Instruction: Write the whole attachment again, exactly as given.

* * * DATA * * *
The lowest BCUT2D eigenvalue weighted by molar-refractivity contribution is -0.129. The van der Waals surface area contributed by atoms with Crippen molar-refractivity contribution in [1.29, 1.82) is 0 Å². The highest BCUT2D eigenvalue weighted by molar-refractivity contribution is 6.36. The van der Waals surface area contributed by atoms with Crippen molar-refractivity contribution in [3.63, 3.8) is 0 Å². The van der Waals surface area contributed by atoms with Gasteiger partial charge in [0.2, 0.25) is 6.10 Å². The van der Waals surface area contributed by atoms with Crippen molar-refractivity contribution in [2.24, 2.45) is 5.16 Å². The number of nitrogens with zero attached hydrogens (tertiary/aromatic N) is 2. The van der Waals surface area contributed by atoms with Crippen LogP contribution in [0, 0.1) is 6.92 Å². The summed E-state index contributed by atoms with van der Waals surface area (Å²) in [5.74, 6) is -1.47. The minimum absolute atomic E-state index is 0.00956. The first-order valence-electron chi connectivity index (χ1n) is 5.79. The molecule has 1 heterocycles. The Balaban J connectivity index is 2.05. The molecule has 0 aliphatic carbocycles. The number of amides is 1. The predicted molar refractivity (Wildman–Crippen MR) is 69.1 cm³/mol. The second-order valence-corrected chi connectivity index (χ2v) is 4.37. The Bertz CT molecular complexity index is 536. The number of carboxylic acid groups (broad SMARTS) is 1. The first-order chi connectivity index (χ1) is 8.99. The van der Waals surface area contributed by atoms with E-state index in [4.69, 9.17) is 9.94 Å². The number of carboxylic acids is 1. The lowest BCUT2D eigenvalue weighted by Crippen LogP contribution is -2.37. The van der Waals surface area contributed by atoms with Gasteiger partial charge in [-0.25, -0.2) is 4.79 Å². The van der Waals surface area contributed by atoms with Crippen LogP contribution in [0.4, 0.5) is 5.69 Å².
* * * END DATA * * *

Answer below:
The lowest BCUT2D eigenvalue weighted by molar-refractivity contribution is -0.129. The van der Waals surface area contributed by atoms with Crippen molar-refractivity contribution in [1.29, 1.82) is 0 Å². The highest BCUT2D eigenvalue weighted by molar-refractivity contribution is 6.36. The van der Waals surface area contributed by atoms with Crippen molar-refractivity contribution in [3.63, 3.8) is 0 Å². The van der Waals surface area contributed by atoms with Gasteiger partial charge in [0.2, 0.25) is 6.10 Å². The van der Waals surface area contributed by atoms with Crippen molar-refractivity contribution in [2.24, 2.45) is 5.16 Å². The number of nitrogens with zero attached hydrogens (tertiary/aromatic N) is 2. The van der Waals surface area contributed by atoms with Crippen LogP contribution in [0, 0.1) is 6.92 Å². The summed E-state index contributed by atoms with van der Waals surface area (Å²) in [5.74, 6) is -1.47. The minimum absolute atomic E-state index is 0.00956. The first-order valence-electron chi connectivity index (χ1n) is 5.79. The molecule has 1 heterocycles. The Balaban J connectivity index is 2.05. The molecule has 0 aliphatic carbocycles. The number of amides is 1. The predicted molar refractivity (Wildman–Crippen MR) is 69.1 cm³/mol. The second-order valence-corrected chi connectivity index (χ2v) is 4.37. The Bertz CT molecular complexity index is 536. The number of carboxylic acid groups (broad SMARTS) is 1. The first-order chi connectivity index (χ1) is 8.99. The van der Waals surface area contributed by atoms with E-state index in [4.69, 9.17) is 9.94 Å². The number of carboxylic acids is 1. The lowest BCUT2D eigenvalue weighted by Crippen LogP contribution is -2.37. The van der Waals surface area contributed by atoms with Gasteiger partial charge in [-0.25, -0.2) is 4.79 Å². The van der Waals surface area contributed by atoms with Crippen LogP contribution in [0.4, 0.5) is 5.69 Å².